I've owned a couple of the lower models (I dream of one day getting a big Micro Seiki). I ran an MR611 for about 21 years until last year when I replaced it with a BL51. As far as I am concerned Micro Seiki are one of the best TT makers ever. Great turntables with legendary reliability. Nothing, down to the globe in the light, has ever gone wrong on either of the Micro Seiki TTs I've owned.
They also sound great. Find one and have a listen for yourself.
Could you tell what kind of bearing and spindle/bushing construction the Micro-Seiki's have?
Well I have an RX-5000 and currently run it with a Verus rim drive, the RY-550) was used with a silk thread and the Verus adds more punch, the silk is smoother and and a bit more subdued. For comparison I have (or recently had) Clearaudio, Linn, Lenco, SP-10, Victor TT-101, Sony PS-X70, Micro BL-51, Oracle Delphi V SE.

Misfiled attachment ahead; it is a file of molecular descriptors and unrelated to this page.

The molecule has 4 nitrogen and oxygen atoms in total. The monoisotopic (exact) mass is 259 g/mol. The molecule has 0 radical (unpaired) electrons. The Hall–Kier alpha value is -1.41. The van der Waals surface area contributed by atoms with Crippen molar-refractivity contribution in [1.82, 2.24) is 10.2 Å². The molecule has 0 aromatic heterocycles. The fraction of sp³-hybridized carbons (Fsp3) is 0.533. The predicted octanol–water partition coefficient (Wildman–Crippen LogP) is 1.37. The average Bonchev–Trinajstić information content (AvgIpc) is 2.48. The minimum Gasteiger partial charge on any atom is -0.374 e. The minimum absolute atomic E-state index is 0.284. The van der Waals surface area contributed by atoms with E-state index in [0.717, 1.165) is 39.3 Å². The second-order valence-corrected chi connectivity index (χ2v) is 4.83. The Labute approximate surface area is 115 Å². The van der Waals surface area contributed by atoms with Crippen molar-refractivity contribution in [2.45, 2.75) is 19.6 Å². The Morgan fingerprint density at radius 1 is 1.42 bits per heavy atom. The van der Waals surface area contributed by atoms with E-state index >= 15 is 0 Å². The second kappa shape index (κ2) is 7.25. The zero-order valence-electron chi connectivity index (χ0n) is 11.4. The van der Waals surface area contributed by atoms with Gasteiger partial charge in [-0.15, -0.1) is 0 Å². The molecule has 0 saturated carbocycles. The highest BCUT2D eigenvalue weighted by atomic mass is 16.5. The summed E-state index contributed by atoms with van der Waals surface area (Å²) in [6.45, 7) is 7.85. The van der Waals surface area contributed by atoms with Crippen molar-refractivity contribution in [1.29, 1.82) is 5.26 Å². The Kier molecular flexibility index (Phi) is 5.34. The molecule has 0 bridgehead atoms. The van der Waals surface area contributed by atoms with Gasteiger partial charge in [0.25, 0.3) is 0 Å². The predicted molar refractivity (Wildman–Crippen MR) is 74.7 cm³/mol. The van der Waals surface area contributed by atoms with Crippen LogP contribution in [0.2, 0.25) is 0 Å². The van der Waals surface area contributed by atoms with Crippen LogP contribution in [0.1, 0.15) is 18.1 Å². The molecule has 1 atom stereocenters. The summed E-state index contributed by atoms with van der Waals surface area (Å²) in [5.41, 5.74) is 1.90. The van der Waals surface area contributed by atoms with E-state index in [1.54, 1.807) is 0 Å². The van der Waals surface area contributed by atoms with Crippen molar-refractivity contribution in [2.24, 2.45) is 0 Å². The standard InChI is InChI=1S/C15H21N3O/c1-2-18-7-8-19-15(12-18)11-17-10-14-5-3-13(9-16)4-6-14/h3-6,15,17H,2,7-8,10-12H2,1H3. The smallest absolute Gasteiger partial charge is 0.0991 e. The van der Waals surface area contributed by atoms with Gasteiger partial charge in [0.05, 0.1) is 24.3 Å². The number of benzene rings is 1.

I would characterize the Micros as being reliable, versatile, extremely well (over) engineered and no doubt frightfully expensive to make in today's money. The heavy platter and sealed bearing combine for effortless and quiet operation. My platter is made of gunmetal 16Kg, the base is solid Zinc 26Kg. Self adjusting metal feet. I dampen the plater with an audiolife gunmetal mat 6Kg; all for a total mass of 106 lbs! Backgrounds are black, groove noise is minimal, dynamic contrasts are big, speed is constant.